Exemplary Mid-Century Home Endangered In Durham

August 3, 2009 (DURHAM, NC) – A 1950’s house going on the market isn’t news. When that house is exemplary of its style and period and in danger of demolition, it is.

The 1958 John and Binford Carr residence in Durham, NC, overlooking Hope Valley Golf Course is for sale.  Triangle Modernist Houses, an archiving and advocacy organization for mid-century homes in the Raleigh/Durham/Chapel Hill “Triangle” area of North Carolina, considers it the most endangered house among its listings of modern homes for sale.

Carr residence as seen from the golf course. (Photos by Lewis Clarke)

Carr residence as seen from the golf course. (Photos by Lewis Clarke)

“We’re putting out a national alert to find a loving owner for this exquisite, Kenneth Scott-designed home,” said George Smart, executive director.  “Its location on a golf course coupled with an available lot next door makes this a prime teardown target.”

Kenneth McCoy Scott, AIA, a member of the first graduating class at the School of Design at North Carolina State University, designed the 2337-square-foot Carr residence. His design recalls a group of middle-income family residences designed by Frank Lloyd Wright’s called “Usonian Homes.” They were relatively small, single-story houses with carports (a term FLW coined) rather than garages and L-shaped footprints that create an inner garden/terrace. Environmentally conscious before the concept entered the general lexicon, Usonian houses featured native materials and flat roofs with large cantilevered overhangs to protect an abundance of windows. The windows accommodated natural ventilation and lighting and blurred the line between indoors and outdoors. Clerestory windows added more natural lighting.

The "hidden" terrace

The "hidden" terrace

The Carr residence appears to be straight from Wright’s Usonian playbook. From the carport, a door opens onto an enclosed, private terrace and garden. This space as well as the surrounding property features the work of master landscape architect Lewis Clarke, FASLA, who taught at the NCSU School of Design under Dean Henry Kamphoefner.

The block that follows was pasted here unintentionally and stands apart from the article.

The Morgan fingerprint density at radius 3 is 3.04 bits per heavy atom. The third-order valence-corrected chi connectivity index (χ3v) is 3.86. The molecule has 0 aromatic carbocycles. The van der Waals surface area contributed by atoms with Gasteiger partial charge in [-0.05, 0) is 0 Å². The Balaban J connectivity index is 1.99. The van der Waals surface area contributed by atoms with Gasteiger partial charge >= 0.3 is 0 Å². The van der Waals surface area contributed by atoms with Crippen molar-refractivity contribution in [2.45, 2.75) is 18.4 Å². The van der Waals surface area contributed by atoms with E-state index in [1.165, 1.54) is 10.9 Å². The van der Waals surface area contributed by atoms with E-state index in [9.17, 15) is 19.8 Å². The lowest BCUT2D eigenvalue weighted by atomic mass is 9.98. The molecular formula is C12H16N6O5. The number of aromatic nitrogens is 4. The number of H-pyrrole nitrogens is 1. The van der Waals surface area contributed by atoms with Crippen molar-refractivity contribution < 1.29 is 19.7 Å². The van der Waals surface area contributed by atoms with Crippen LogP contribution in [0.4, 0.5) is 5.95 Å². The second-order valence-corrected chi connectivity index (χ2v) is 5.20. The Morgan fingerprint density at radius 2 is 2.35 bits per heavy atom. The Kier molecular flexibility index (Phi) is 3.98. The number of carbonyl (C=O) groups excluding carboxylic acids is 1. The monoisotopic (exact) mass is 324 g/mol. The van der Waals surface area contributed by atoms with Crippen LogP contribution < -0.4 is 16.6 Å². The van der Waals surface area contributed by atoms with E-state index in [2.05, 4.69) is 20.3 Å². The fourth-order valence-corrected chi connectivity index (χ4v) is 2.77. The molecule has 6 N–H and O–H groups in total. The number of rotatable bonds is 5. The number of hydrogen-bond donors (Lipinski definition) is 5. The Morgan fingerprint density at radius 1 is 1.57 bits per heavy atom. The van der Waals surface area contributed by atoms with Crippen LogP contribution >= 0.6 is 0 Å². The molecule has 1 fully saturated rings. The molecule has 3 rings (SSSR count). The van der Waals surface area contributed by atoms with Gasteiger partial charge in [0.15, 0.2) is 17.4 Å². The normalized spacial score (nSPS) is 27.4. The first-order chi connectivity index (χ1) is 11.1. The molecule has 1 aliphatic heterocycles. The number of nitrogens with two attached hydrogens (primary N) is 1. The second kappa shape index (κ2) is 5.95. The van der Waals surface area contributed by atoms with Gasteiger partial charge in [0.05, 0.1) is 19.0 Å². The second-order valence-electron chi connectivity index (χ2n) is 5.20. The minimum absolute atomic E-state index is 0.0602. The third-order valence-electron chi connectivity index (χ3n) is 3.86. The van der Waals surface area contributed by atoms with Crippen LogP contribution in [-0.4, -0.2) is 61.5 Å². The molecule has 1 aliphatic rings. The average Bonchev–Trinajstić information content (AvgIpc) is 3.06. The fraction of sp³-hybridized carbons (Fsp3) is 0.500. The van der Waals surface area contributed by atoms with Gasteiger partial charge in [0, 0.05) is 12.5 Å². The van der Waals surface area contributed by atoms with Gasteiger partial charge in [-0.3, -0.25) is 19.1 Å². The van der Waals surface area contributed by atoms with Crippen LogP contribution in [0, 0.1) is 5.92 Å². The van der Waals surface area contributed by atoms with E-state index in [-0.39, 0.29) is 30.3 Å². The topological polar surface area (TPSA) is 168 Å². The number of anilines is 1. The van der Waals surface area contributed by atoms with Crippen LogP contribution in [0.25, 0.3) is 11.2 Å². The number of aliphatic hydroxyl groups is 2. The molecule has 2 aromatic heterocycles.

From the hidden terrace, sliding glass doors open to the interior where large windows at the back of the living space overlooks the golf course. A hall leading to the bedrooms also features a glass wall with exterior views. Natural wood and brick walls that exemplify contractor Frank Walser’s work add warmth to the modern lines and volumes of the interior. Walser (1924-1996) was well-known for his craftsmanship and attention to detail, and as such executed the design concepts of many of the area’s best architects, including George Matsumoto and Milton Small.

The Carrs have been the only owners of the two-bedroom two-bath house that is listed for $665,000 and has been meticulously maintained. Smart is hoping a buyer who appreciates the beauty and historic importance of Kenneth Scott’s design comes forward before a developer grabs the land and discards the house.

Adds Smart, “By getting the word out now, rather than wait, we dramatically increase the chances of preserving one of the finest examples of Mid-Century modern.”

Scott-3400 Westford 1950s (8)
The house is listed with Susan Peak of Peak, Swirles & Cavallito of Durham (919-612-3221. To see more photos of the house, including a collection of black-and-white images from the late 1950’s, go to www.trianglemodernisthouses.com/scott.htm.

Advertisements

1 Comment

  1. However, you already have your old garage in place and a new one is going to take a lot of your additional space and is going to cost you the moon to say the least.carolina carports
    thanks this article.


Comments RSS TrackBack Identifier URI

Leave a Reply

Fill in your details below or click an icon to log in:

WordPress.com Logo

You are commenting using your WordPress.com account. Log Out / Change )

Twitter picture

You are commenting using your Twitter account. Log Out / Change )

Facebook photo

You are commenting using your Facebook account. Log Out / Change )

Google+ photo

You are commenting using your Google+ account. Log Out / Change )

Connecting to %s